Honda’s decision to pull out of Formula 1 as an engine supplier after 2021 isn’t a surprise. The Japanese manufacturer made no secret that it was reviewing its involvement in grand prix racing, and the axe has been hovering for a while. But its fall is still a shock, because of the major blow to F1 it represents – not to mention the consequences and meaning it carries that stretch far beyond the more immediate pain suffered by Red Bull Racing and sister team AlphaTauri.
In some respects, the decision doesn’t actually change the challenge that F1 faces. Even if Honda had committed, the big choices that F1 must make on its future propulsion and how it presents itself to a fast-changing world would still be looming. But the withdrawal does compound the pressure on a form of motorsport that looks increasingly out of touch with the evolving priorities of major car makers. F1 is facing an existential crisis of a magnitude that threatens its very essence and what it will stand for in the latter half of this decade and beyond.
Why Honda quit
Has Honda run out of puff in its quest to defeat Mercedes? That seems unlikely, given that its power unit is now considered to be broadly on a par with that of the Silver Arrows. And with clean-sheet new chassis rules being introduced in 2022, Honda had a genuine chance of rising beyond its current status as an occasional race winner. Rather than running scared, we have to take the company’s reasons for withdrawal at face value: that it no longer believes F1 can help achieve its goal of “realising carbon neutrality by 2050”.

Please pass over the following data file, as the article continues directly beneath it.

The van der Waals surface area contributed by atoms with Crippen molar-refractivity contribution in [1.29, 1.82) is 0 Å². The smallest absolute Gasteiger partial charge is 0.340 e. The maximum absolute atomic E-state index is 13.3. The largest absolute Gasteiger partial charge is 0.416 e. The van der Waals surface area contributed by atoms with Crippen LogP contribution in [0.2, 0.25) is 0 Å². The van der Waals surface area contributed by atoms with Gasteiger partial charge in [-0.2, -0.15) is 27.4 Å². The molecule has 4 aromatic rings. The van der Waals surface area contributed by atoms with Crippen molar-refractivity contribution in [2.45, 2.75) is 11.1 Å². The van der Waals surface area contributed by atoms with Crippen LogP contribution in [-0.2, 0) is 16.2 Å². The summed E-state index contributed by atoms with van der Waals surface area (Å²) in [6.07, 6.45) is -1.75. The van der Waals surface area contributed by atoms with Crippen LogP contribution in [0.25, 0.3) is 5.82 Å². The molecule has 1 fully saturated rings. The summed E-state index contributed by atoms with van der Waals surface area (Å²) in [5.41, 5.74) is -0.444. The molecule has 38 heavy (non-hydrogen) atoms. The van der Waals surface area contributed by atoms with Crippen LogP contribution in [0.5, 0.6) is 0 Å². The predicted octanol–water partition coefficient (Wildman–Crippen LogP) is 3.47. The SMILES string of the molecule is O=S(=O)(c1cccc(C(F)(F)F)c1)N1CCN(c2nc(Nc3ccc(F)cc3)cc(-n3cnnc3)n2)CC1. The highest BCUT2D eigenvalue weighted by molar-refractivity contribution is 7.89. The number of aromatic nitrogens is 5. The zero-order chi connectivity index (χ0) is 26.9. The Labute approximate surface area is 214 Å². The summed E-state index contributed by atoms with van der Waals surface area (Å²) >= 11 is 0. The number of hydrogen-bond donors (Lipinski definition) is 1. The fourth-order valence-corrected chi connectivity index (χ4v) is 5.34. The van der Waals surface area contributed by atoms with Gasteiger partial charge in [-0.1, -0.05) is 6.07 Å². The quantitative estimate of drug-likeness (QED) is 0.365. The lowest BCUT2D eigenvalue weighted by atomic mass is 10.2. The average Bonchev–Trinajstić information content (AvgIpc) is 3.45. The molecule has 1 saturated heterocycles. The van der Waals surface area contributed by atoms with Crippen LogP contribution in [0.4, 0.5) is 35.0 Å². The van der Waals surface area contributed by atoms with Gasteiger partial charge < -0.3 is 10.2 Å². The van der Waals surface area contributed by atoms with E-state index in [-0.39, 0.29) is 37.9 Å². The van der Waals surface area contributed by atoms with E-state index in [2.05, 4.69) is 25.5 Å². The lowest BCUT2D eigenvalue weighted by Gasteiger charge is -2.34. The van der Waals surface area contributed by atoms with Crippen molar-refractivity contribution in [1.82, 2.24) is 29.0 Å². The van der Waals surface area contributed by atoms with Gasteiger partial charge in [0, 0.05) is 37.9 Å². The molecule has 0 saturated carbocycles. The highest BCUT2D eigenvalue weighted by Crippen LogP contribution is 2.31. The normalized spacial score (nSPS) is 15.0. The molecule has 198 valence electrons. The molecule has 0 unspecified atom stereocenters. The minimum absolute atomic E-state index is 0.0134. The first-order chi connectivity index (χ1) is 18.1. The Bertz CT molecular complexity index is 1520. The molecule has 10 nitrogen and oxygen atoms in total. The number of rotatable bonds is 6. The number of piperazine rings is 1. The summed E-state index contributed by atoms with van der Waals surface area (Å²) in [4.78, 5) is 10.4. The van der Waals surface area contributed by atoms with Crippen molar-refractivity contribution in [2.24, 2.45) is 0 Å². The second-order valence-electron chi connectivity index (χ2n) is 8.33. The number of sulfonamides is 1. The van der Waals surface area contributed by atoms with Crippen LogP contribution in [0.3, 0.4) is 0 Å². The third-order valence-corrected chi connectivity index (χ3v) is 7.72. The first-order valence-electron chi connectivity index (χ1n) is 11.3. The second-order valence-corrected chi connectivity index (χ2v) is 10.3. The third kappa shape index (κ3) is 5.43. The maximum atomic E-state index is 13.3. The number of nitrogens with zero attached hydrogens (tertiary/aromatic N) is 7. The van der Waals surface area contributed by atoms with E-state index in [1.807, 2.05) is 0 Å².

“Honda needs to funnel its corporate resources for research and development into the areas of future power unit and energy technologies, including fuel cell vehicle (FCV) and battery-electric vehicle (BEV) technologies, which will be the core of carbon-free technologies,” it stated. “Honda will allocate its energy management and fuel technologies as well as knowledge amassed through F1 activities to this area… and take initiatives while focusing on the future realisation of carbon neutrality. Toward this end, Honda made the decision to conclude its participation in F1.”
Amid the corporate speak lurks a damning indictment of F1’s place – or lack of it – in the wider automotive world.
The failure of F1’s hybrid era
The 1.6-litre V6 turbo hybrid powerplants that have been used by F1 cars since 2014 are dumbfoundingly remarkable from the perspective of technology, as F1 ‘warfare’ accelerated progress in a manner that left the wider automotive industry gasping in its wake. But does any of it matter if everyone other than those involved appears to be looking the other way?